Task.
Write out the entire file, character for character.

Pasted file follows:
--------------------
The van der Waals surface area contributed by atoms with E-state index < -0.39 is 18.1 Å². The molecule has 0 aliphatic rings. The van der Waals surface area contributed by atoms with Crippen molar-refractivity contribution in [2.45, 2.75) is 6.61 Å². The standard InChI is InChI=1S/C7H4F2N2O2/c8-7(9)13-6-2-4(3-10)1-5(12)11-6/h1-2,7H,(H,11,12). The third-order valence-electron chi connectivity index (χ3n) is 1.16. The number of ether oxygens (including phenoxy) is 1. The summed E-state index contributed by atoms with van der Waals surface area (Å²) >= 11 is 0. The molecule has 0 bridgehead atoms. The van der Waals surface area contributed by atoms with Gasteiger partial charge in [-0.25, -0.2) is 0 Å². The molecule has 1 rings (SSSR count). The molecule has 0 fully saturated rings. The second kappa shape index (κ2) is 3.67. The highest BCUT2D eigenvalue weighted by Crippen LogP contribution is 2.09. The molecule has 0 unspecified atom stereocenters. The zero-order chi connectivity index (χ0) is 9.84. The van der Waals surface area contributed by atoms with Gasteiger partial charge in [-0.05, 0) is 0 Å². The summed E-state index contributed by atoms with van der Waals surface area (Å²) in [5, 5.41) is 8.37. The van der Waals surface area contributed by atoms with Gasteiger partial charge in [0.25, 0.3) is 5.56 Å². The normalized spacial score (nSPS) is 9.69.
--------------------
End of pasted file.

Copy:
The van der Waals surface area contributed by atoms with E-state index < -0.39 is 18.1 Å². The molecule has 0 aliphatic rings. The van der Waals surface area contributed by atoms with Crippen molar-refractivity contribution in [2.45, 2.75) is 6.61 Å². The standard InChI is InChI=1S/C7H4F2N2O2/c8-7(9)13-6-2-4(3-10)1-5(12)11-6/h1-2,7H,(H,11,12). The third-order valence-electron chi connectivity index (χ3n) is 1.16. The number of ether oxygens (including phenoxy) is 1. The summed E-state index contributed by atoms with van der Waals surface area (Å²) >= 11 is 0. The molecule has 0 bridgehead atoms. The van der Waals surface area contributed by atoms with Gasteiger partial charge in [-0.25, -0.2) is 0 Å². The molecule has 1 rings (SSSR count). The molecule has 0 fully saturated rings. The second kappa shape index (κ2) is 3.67. The highest BCUT2D eigenvalue weighted by Crippen LogP contribution is 2.09. The molecule has 0 unspecified atom stereocenters. The zero-order chi connectivity index (χ0) is 9.84. The van der Waals surface area contributed by atoms with Gasteiger partial charge in [-0.05, 0) is 0 Å². The summed E-state index contributed by atoms with van der Waals surface area (Å²) in [5, 5.41) is 8.37. The van der Waals surface area contributed by atoms with Gasteiger partial charge in [0.25, 0.3) is 5.56 Å². The normalized spacial score (nSPS) is 9.69.